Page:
Blind trusts wouldn’t help. The Fed officials will be able to make a pretty accurate guess as to what is in the trust, because most trusts look alike. They are highly diversified 70/30 equity/bond portfolios, with some minor tilts. But do we want 70/30 monetary policy? I don’t know, but I think we’d better talk about it. Transparency and predictability would both be better served if everyone knew exactly where the monetary policy mandarins’ interests lay.

How the liquid assets of senior Fed officials are invested should be a policy decision, not a personal one. The only alternative I can see is making monetary policy a rule-based, non-discretionary matter. Otherwise, we are allowing our national monetary policy to be made, to a significant degree, by FOMC members’ financial advisers, which seems like a very bad idea.

Bitcoin, gold and inflation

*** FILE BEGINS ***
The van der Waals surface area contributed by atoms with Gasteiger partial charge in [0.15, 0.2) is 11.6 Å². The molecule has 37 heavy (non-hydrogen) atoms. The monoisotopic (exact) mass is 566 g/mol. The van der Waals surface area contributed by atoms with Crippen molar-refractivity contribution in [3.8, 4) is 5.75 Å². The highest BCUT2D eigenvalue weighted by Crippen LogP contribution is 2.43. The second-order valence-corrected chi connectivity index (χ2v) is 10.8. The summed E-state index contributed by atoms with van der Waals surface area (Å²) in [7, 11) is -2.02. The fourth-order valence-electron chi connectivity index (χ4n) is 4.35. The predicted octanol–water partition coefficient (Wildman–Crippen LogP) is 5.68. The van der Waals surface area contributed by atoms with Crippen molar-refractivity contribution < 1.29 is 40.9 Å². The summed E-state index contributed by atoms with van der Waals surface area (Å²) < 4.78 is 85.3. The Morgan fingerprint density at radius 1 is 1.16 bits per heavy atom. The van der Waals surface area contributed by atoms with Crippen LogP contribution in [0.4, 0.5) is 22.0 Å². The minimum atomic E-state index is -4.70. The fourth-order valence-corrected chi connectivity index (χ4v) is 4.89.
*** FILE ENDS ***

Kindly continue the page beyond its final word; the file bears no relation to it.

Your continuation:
From the FT on Thursday:

Investors are dumping gold for cryptocurrencies as inflation picks up, fleeing a metal historically touted as a store of value to buy digital assets little more than a decade old.

More than $10bn has been pulled from the biggest gold exchange traded fund this year and funds’ physical gold hoards have also been selling down, according to Bloomberg data. The price of gold has declined 6.1 per cent this year to $1,782 a troy ounce on Wednesday.

Bitcoin has meanwhile doubled in price to a record high of more than $67,000 this week . . . 

Veteran gold traders acknowledged times are changing. “There is zero interest in our strategy right now,” said John Hathaway, senior portfolio manager at Sprott Asset Management, a precious metals investment group. He added: “The bitcoin crowd see the same things I see in terms of money printing risks of inflation.”